Wes Lucas

MONTREAL—Despite posting a fourth quarter loss of US$654 million, there is optimism at Quebecor World. The company told a U.S. bankruptcy court judge that it expects to lay out its restructuring plan this month and emerge from creditor protection in early July, the Canadian Press (CP) reported.

BAILOUTS OF financial institutions and pleas for assistance from domestic auto manufacturers have put top executive performance and compensation into the headlines. The excesses that fueled public outrage won’t be found among the earnings of principal officers at the largest publicly held printing companies included in Printing Impressions’ 19th annual executive compensation report.

IF THIS magazine chose to hand out an award for the biggest newsmaker of the year, the 2008 honor would go to Quebecor World (QW), hands down. One might contend that the attention, while merited, is not the type of exposure a company would want: Financing issues, trying to sell an unprofitable venture and muddling through with bankruptcy in two countries. But Quebecor World is a printer for our economic times, the No. 2 in North America at a time when market leaders (Circuit City, AIG, Lehman Bros.) have come crashing down.

Quebecor World, the Montreal-based magazine, book, catalog, direct mail, directory, magazine and retail insert printer. has experienced a roller coaster of fortunes in 2008—bankruptcy, a new leader, new accounts, lost accounts, done deals gone sour, financing misfires and triumphs, shuttered facilities, lost jobs, and now...a new hope.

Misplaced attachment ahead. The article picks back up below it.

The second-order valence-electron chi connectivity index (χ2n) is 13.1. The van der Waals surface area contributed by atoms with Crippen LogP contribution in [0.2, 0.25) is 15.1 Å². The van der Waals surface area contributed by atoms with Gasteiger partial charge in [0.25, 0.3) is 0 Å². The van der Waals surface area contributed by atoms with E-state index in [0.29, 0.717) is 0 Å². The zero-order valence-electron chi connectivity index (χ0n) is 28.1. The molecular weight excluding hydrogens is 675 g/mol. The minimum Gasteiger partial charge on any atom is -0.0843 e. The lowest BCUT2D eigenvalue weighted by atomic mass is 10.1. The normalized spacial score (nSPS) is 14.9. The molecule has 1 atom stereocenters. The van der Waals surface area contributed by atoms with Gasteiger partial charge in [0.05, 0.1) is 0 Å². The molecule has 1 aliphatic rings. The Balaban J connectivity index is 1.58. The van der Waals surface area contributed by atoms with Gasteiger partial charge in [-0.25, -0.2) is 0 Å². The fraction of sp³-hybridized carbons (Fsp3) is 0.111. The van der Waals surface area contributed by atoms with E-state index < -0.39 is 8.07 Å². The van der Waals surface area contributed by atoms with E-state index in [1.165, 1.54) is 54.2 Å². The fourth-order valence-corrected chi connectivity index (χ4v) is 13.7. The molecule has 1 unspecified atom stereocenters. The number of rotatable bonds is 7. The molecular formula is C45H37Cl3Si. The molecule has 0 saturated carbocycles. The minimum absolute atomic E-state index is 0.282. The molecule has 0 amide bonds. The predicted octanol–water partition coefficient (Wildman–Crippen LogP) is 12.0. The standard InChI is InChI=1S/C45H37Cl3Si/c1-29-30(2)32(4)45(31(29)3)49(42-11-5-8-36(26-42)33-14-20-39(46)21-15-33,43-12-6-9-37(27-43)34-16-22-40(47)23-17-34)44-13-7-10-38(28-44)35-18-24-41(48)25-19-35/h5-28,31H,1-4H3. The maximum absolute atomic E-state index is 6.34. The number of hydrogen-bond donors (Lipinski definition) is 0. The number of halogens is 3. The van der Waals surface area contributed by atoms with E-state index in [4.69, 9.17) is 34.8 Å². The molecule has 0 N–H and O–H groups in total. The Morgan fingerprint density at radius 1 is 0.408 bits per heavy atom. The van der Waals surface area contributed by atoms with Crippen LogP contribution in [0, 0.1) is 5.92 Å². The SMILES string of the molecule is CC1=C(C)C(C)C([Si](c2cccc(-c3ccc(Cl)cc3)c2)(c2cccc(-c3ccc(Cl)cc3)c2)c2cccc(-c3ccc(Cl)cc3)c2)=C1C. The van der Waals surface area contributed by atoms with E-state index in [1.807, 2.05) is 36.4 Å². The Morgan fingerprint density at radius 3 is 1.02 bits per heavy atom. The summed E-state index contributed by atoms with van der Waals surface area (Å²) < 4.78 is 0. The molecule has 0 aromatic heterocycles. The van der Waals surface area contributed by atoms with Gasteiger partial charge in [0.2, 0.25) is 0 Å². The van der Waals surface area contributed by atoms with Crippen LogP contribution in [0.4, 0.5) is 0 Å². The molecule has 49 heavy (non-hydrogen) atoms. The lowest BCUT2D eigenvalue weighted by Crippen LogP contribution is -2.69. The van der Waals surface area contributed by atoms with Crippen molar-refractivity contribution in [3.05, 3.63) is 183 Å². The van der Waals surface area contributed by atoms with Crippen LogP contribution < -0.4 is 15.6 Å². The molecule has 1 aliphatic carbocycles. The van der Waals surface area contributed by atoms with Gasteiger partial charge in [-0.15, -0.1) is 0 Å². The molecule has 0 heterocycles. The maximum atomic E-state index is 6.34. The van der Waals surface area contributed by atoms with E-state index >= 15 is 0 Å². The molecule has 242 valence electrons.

Quebecor World Endures Loss MONTREAL—Embattled printing giant Quebecor World was socked with a loss of $21.1 million for the second quarter, or 20 cents a share. That is more than three times the $6.5 million (11 cents) net loss from the same period in 2006. Even so, Wes Lucas, Quebecor World president and CEO, reported that the North American operations produced significantly improved earnings, especially in the book and magazine divisions, where the firm’s retooling and restructuring program has been completed. Fire Strikes NJ Newspaper TRENTON, NJ—Contractors dismantling a printing press at The Times of Trenton accidentally ignited a fire, that newspaper reported. There were no injuries

FORT LEE, NJ--June 16, 2004--Sun Chemical Corp., a leading manufacturer of printing inks and pigments, announced it has acquired 100 percent of the shares of Rycoline Inc. The acquisition is a further step in Sun Chemical's strategy to provide "total solutions" for the printing industry, according to Wes Lucas, chairman, president and CEO, Sun Chemical. "The addition of Rycoline's product lines enhances our position as an industry leader, bringing the best technology to our customers around the world," Lucas says. "This acquisition also demonstrates Sun Chemical's strategic direction in creating a printer supply business and commitment to creating value for the customer by

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